- Jeff Carney Former Director, Coastal Sustainability Studio
- Elizabeth Williams Adjunct Professor of Architecture, Louisiana State University
- Bradley Cantrell
- Matthew Seibert
- Matt Moerschbaecher
In order to defend infrastructure, economy, and settlement in Southeast Louisiana, we must construct new land to mitigate increasing risk. Links between urban environments and economic drivers have constrained the dynamic delta landscape for generations, now threatening to undermine the ecological fitness of the entire region. Static methods of measuring, controlling, and valuing land fail in an environment that is constantly in flux; change and indeterminacy are denied by traditional inhabitation.
Multiple land building practices reintroduce deltaic fluctuation and strategic deposition of fertile material to form the foundations of a multilayered defense strategy. Manufactured marshlands reduce exposure to storm surge further inland. Virtual monitoring and communication networks inform design decisions and land use becomes determined by its ecological health. “Mudscapes” at the threshold of land and water place new value on former “wastelands;” The social, economic, and ecological evolution of the region are defended by an expanding web of growing land.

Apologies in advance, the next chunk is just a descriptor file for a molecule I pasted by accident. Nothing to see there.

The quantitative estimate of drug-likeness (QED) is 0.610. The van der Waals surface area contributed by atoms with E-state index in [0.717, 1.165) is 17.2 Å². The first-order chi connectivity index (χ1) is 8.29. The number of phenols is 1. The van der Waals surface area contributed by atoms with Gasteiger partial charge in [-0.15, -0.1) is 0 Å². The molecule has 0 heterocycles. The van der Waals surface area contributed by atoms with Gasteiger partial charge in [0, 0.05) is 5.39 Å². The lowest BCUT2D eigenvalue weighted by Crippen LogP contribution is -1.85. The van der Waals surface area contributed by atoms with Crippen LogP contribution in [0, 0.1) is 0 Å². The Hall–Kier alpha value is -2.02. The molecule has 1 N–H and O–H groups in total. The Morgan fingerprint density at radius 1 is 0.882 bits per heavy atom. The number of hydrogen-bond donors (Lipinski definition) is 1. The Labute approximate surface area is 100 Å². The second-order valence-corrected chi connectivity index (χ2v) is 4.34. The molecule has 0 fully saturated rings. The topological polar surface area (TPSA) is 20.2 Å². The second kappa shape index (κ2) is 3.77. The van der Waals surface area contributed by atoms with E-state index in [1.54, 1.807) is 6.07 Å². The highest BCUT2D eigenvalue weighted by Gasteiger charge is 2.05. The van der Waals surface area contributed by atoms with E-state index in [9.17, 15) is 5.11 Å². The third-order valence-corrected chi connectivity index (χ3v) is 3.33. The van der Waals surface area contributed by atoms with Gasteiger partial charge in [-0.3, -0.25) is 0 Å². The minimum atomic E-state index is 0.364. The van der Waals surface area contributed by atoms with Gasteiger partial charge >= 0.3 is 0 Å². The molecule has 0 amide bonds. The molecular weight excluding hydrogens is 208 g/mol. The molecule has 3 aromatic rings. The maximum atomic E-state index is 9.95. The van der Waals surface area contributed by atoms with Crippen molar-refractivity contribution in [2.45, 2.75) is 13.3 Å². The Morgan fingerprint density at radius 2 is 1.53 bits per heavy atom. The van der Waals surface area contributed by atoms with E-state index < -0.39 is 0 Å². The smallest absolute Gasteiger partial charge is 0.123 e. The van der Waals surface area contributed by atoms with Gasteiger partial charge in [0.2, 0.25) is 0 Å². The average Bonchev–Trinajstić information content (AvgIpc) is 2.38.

Synthetic Mudscapes is a design and representation of Human Interventions in Deltaic Land Building, and was a finalist in the One Prize Competition for 2014. ONE PRIZE is an Annual Design and Science Award to Promote Green Design in Cities.